The ideal thing you can do to make sure that your engine stays healthy is to look at your owner’s manual and supply it with the oil that it needs. Don’t fall for the gimmicky stuff like an oil stabilizer and harm your engine.
Is Lucas Oil Stabilizer Good Or Bad
Based on the experience of many users, Lucas oil stabilizer creates several, problems that have been mentioned. Compared to that, the benefits that it provides are very small.
It will help you prevent oil leaks, make the oil last longer, and give higher MPG in some cases. Sometimes, they can help in reducing engine knocking noise as well and delay the total failure of the engine for a while.
The cons of using Lucas stabilizer significantly outweigh the pros of using it. As it tends to do more harm than good, we can conclude that the Lucas oil stabilizer is a bad product and you should avoid it.
Does Lucas’s oil stabilizer make oil thicker?
That’s about the only thing it does. Since the Lucas oil stabilizer is so thick itself with a high viscosity, it mixes with the oil and makes it thicker.
Is there any real benefit to using Lucas’s oil stabilizer?
You can use it to prevent oil leaks temporarily while doing the repair work. In some cases, you can also get higher MPG from it and it can delay total engine failure as well.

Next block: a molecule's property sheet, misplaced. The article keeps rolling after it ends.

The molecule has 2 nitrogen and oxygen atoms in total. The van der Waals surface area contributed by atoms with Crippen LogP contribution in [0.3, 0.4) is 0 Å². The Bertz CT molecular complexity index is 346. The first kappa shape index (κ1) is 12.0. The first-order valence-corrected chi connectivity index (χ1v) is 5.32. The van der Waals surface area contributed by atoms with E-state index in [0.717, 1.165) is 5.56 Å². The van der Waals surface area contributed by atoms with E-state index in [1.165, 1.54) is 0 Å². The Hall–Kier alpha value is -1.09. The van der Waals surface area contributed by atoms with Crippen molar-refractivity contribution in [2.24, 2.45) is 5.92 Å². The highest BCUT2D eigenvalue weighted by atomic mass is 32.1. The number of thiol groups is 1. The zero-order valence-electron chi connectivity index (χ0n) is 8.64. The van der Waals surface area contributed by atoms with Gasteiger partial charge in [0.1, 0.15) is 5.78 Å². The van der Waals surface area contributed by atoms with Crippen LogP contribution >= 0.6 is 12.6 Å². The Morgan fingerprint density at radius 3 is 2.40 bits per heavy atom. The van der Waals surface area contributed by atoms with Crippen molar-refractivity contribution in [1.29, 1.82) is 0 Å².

How do you know if you’re using too much Lucas oil stabilizer?
While you shouldn’t be using it at all, the Lucas oil website recommends that you use 20% stabilizer and 80% oil. Anything above that means you’re using too much stabilizer.
How long does Luca’s oil stabilizer take to work?
When you use the Lucas oil stabilizer to prevent an oil leak, you need to start driving the vehicle after putting it in to see the results. You’ll notice the results after driving for 200 miles.
Now you know the long list of Lucas oil stabilizer problems you can expect to face if you use it. While many people claim this stabilizer to be like snake oil with no real benefit or harm, they’re not entirely right.
It’s actually worse as it does more harm compared to the benefits you get from it. You’ll be much better off if you avoid this product and just use the engine oil of the right viscosity and grade for your engine. Leave a comment below if you have any more questions about Lucas oil stabilizers.